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NSA angers Feinstein, one of its key allies in Congress

The secret spying on US allies abroad infuriated Sen. Feinstein.
Diane Feinstein
U.S. Senate (Select) Intelligence Committee Chairwoman Dianne Feinstein (D-CA)(R) speaks with National Security Agency Director General Keith Alexander before his testimony at a Senate Intelligence Committee hearing the Foreign Intelligence Surveillance Act legislation on Capitol Hill in Washington, September 26, 2013.

The National Security Agency's spying on US allies abroad has drawn the ire of one of its key supporters in Congress.

California Democratic Senator Dianne Feinstein, chair of the Senate intelligence committee, sent out a statement Monday afternoon saying that Congress had not been "satisfactorily informed" of the NSA's activities and calling for a "total review of all intelligence programs."

In her statement, Feinstein said it was her "understanding" that until recently, President Barack Obama was kept in the dark about the NSA spying on German Chancellor Angela Merkel. National Security Council spokesperson Caitlin Hayden told reporters she would not "go into the details" of the administration's "private discussions" with Feinstein in her role as intelligence commitee chair.

On Tuesday, the NSA director and other spy chiefs will appear at a House Intelligence Committee hearing.

In addition to Merkel, Obama has also apologized recently to leaders in France and Brazil over NSA surveillance in those countries. Feinstein has been one of the NSA's most vocal supporters in Congress, frequently working to foil her colleagues' efforts to force the agency to be more transparent or curtail government surveillance powers prior to leaks facilitated by former NSA contractor Edward Snowden.

Feinstein has defended many of the NSA's controversial activities, such as bulk collection of Americans' communications data, as necessary to protect the country from terrorism. While other legislators are set to introduce legislation reining in the NSA Tuesday, the Senate intelligence committee is set to markup a Feinstein authored bill that would preserve the NSA's bulk data collection program with, in Feinstein's words, additional "transparency and privacy protections."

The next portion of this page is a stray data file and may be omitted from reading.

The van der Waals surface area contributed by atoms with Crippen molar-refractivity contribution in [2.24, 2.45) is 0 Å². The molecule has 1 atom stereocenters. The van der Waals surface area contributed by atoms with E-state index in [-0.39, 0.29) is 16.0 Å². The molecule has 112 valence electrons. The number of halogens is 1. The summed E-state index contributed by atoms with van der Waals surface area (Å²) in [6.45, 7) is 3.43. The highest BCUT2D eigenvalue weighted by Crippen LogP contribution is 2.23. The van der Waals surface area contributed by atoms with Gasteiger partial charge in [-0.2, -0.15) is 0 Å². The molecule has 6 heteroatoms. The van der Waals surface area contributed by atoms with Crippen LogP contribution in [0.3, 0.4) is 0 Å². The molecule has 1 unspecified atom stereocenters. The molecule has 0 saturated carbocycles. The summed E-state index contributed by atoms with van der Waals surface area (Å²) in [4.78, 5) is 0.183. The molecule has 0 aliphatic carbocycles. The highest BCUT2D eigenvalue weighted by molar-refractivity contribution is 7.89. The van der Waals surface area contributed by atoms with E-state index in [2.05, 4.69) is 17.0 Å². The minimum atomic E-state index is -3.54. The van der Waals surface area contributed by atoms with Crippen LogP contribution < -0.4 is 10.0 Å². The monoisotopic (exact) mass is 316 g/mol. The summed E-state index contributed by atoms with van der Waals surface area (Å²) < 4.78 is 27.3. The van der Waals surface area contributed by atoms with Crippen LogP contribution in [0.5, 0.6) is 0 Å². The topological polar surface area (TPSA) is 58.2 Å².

“Unless the United States is engaged in hostilities against a country or there is an emergency need for this type of surveillance, I do not believe the United States should be collecting phone calls or emails of friendly presidents and prime ministers. The president should be required to approve any collection of this sort," Feinstein's statement reads. “The White House has informed me that collection on our allies will not continue, which I support. But as far as I’m concerned, Congress needs to know exactly what our intelligence community is doing. To that end, the committee will initiate a major review into all intelligence collection programs.”

The Obama administration is currently conducting its own review. In her statement to reporters, Hayden was non-committal about future spying on US allies, saying she would not comment "on assertions made" by Feinstein "about U.S. foreign intelligence activities."

A frequent criticism from Feinstein's colleagues in Congress is that the intelligence community did not keep legislators fully appraised of how they were using surveillance powers under the Patriot Act and the Foreign Intelligence Surveillance Act. Feinstein has disagreed, saying the program is subject to "vigorous oversight" from Congress.

Feinstein's statement makes it clear that she hasn't changed her mind about the usefulness of the NSA's data collection program. But the fact that the chair of the Senate intelligence committee believes Congress was not properly informed about the NSA's spying activities raises the question of how Congress can be conducting "vigorous oversight" when it doesn't know "exactly what our intelligence community is doing."